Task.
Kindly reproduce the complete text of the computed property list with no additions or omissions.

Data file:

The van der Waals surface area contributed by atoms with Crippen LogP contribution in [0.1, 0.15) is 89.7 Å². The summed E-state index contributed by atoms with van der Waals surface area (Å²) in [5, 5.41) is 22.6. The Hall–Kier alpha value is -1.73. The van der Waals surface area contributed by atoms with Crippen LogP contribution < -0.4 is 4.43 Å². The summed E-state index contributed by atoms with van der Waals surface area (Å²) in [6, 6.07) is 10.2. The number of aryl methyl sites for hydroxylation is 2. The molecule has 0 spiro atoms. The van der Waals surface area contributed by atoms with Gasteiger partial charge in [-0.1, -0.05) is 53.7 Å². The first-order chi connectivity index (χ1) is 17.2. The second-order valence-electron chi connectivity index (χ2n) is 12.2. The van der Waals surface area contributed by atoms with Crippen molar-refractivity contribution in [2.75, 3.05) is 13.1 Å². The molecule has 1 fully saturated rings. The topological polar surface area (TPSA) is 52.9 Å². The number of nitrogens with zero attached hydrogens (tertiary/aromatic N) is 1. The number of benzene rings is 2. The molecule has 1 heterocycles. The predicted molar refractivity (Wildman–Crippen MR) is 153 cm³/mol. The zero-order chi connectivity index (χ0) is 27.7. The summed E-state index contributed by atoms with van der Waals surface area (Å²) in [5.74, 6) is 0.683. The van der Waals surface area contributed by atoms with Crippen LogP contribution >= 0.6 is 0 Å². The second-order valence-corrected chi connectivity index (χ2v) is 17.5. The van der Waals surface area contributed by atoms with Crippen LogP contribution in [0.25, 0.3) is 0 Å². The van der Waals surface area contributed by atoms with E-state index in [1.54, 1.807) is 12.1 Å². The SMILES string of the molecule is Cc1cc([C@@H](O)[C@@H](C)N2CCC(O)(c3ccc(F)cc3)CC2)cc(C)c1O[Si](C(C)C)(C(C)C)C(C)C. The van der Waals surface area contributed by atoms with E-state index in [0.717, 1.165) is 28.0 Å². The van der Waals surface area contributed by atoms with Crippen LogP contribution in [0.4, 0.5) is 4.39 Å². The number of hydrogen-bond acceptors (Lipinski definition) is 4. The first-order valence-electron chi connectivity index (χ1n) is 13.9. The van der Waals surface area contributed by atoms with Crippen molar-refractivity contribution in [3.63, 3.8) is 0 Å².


The van der Waals surface area contributed by atoms with Crippen LogP contribution in [0.1, 0.15) is 89.7 Å². The summed E-state index contributed by atoms with van der Waals surface area (Å²) in [5, 5.41) is 22.6. The Hall–Kier alpha value is -1.73. The van der Waals surface area contributed by atoms with Crippen LogP contribution < -0.4 is 4.43 Å². The summed E-state index contributed by atoms with van der Waals surface area (Å²) in [6, 6.07) is 10.2. The number of aryl methyl sites for hydroxylation is 2. The molecule has 0 spiro atoms. The van der Waals surface area contributed by atoms with Gasteiger partial charge in [-0.1, -0.05) is 53.7 Å². The first-order chi connectivity index (χ1) is 17.2. The second-order valence-electron chi connectivity index (χ2n) is 12.2. The van der Waals surface area contributed by atoms with Crippen molar-refractivity contribution in [2.75, 3.05) is 13.1 Å². The molecule has 1 fully saturated rings. The topological polar surface area (TPSA) is 52.9 Å². The number of nitrogens with zero attached hydrogens (tertiary/aromatic N) is 1. The number of benzene rings is 2. The molecule has 1 heterocycles. The predicted molar refractivity (Wildman–Crippen MR) is 153 cm³/mol. The zero-order chi connectivity index (χ0) is 27.7. The summed E-state index contributed by atoms with van der Waals surface area (Å²) in [5.74, 6) is 0.683. The van der Waals surface area contributed by atoms with Crippen LogP contribution >= 0.6 is 0 Å². The second-order valence-corrected chi connectivity index (χ2v) is 17.5. The van der Waals surface area contributed by atoms with Crippen LogP contribution in [0.25, 0.3) is 0 Å². The van der Waals surface area contributed by atoms with E-state index in [1.54, 1.807) is 12.1 Å². The SMILES string of the molecule is Cc1cc([C@@H](O)[C@@H](C)N2CCC(O)(c3ccc(F)cc3)CC2)cc(C)c1O[Si](C(C)C)(C(C)C)C(C)C. The van der Waals surface area contributed by atoms with E-state index in [0.717, 1.165) is 28.0 Å². The van der Waals surface area contributed by atoms with Crippen LogP contribution in [0.4, 0.5) is 4.39 Å². The number of hydrogen-bond acceptors (Lipinski definition) is 4. The first-order valence-electron chi connectivity index (χ1n) is 13.9. The van der Waals surface area contributed by atoms with Crippen molar-refractivity contribution in [3.63, 3.8) is 0 Å².